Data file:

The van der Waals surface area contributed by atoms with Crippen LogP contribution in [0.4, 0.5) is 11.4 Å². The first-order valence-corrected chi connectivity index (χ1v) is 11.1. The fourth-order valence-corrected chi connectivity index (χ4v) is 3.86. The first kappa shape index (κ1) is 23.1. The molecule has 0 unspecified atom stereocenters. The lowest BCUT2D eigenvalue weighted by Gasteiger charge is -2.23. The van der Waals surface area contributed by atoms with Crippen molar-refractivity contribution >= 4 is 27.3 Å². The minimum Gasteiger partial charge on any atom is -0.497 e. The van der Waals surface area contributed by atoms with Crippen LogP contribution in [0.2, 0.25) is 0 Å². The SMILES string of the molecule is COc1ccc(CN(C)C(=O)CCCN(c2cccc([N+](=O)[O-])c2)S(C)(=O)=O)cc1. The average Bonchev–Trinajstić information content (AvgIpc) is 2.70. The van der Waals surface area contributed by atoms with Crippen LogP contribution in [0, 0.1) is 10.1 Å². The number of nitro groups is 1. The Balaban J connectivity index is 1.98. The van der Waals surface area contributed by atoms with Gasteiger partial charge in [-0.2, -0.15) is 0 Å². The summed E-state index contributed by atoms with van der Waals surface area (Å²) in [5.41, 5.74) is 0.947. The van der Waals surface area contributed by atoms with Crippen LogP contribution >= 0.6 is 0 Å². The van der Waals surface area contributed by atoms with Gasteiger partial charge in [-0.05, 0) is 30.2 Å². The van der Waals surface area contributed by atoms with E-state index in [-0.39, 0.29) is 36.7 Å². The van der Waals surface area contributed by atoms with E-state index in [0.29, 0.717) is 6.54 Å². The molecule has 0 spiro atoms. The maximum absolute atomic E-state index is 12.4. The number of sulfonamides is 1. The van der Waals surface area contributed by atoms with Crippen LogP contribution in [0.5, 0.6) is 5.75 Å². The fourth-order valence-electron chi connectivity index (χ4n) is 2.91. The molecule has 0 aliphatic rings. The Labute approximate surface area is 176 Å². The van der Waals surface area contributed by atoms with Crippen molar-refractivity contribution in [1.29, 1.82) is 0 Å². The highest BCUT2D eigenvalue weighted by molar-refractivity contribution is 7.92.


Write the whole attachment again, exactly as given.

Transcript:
The van der Waals surface area contributed by atoms with Crippen LogP contribution in [0.4, 0.5) is 11.4 Å². The first-order valence-corrected chi connectivity index (χ1v) is 11.1. The fourth-order valence-corrected chi connectivity index (χ4v) is 3.86. The first kappa shape index (κ1) is 23.1. The molecule has 0 unspecified atom stereocenters. The lowest BCUT2D eigenvalue weighted by Gasteiger charge is -2.23. The van der Waals surface area contributed by atoms with Crippen molar-refractivity contribution >= 4 is 27.3 Å². The minimum Gasteiger partial charge on any atom is -0.497 e. The van der Waals surface area contributed by atoms with Crippen LogP contribution in [0.2, 0.25) is 0 Å². The SMILES string of the molecule is COc1ccc(CN(C)C(=O)CCCN(c2cccc([N+](=O)[O-])c2)S(C)(=O)=O)cc1. The average Bonchev–Trinajstić information content (AvgIpc) is 2.70. The van der Waals surface area contributed by atoms with Crippen LogP contribution in [0, 0.1) is 10.1 Å². The number of nitro groups is 1. The Balaban J connectivity index is 1.98. The van der Waals surface area contributed by atoms with Gasteiger partial charge in [-0.2, -0.15) is 0 Å². The summed E-state index contributed by atoms with van der Waals surface area (Å²) in [5.41, 5.74) is 0.947. The van der Waals surface area contributed by atoms with Crippen LogP contribution >= 0.6 is 0 Å². The van der Waals surface area contributed by atoms with Gasteiger partial charge in [-0.05, 0) is 30.2 Å². The van der Waals surface area contributed by atoms with E-state index in [-0.39, 0.29) is 36.7 Å². The van der Waals surface area contributed by atoms with E-state index in [0.29, 0.717) is 6.54 Å². The molecule has 0 spiro atoms. The maximum absolute atomic E-state index is 12.4. The number of sulfonamides is 1. The van der Waals surface area contributed by atoms with Crippen LogP contribution in [0.5, 0.6) is 5.75 Å². The fourth-order valence-electron chi connectivity index (χ4n) is 2.91. The molecule has 0 aliphatic rings. The Labute approximate surface area is 176 Å². The van der Waals surface area contributed by atoms with Crippen molar-refractivity contribution in [1.29, 1.82) is 0 Å². The highest BCUT2D eigenvalue weighted by molar-refractivity contribution is 7.92.